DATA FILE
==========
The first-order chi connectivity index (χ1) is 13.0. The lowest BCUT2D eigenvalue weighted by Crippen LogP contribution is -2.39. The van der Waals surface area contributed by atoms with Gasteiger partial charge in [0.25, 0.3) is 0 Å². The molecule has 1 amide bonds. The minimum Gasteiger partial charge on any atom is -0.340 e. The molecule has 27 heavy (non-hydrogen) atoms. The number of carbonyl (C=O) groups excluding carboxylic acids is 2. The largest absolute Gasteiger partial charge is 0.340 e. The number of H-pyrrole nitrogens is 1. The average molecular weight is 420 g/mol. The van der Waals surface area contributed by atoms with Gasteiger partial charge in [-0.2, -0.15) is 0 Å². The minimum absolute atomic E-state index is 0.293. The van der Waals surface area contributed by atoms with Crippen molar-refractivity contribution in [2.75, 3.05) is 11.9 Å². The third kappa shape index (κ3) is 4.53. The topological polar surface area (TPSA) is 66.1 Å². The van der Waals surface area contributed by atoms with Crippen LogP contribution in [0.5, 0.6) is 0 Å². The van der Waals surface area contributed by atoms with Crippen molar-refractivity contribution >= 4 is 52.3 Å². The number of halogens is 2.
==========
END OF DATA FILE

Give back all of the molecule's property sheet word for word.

The first-order chi connectivity index (χ1) is 13.0. The lowest BCUT2D eigenvalue weighted by Crippen LogP contribution is -2.39. The van der Waals surface area contributed by atoms with Gasteiger partial charge in [0.25, 0.3) is 0 Å². The molecule has 1 amide bonds. The minimum Gasteiger partial charge on any atom is -0.340 e. The molecule has 27 heavy (non-hydrogen) atoms. The number of carbonyl (C=O) groups excluding carboxylic acids is 2. The largest absolute Gasteiger partial charge is 0.340 e. The number of H-pyrrole nitrogens is 1. The average molecular weight is 420 g/mol. The van der Waals surface area contributed by atoms with Gasteiger partial charge in [-0.2, -0.15) is 0 Å². The minimum absolute atomic E-state index is 0.293. The van der Waals surface area contributed by atoms with Crippen molar-refractivity contribution in [2.75, 3.05) is 11.9 Å². The third kappa shape index (κ3) is 4.53. The topological polar surface area (TPSA) is 66.1 Å². The van der Waals surface area contributed by atoms with Crippen LogP contribution in [0.5, 0.6) is 0 Å². The van der Waals surface area contributed by atoms with Crippen molar-refractivity contribution >= 4 is 52.3 Å². The number of halogens is 2.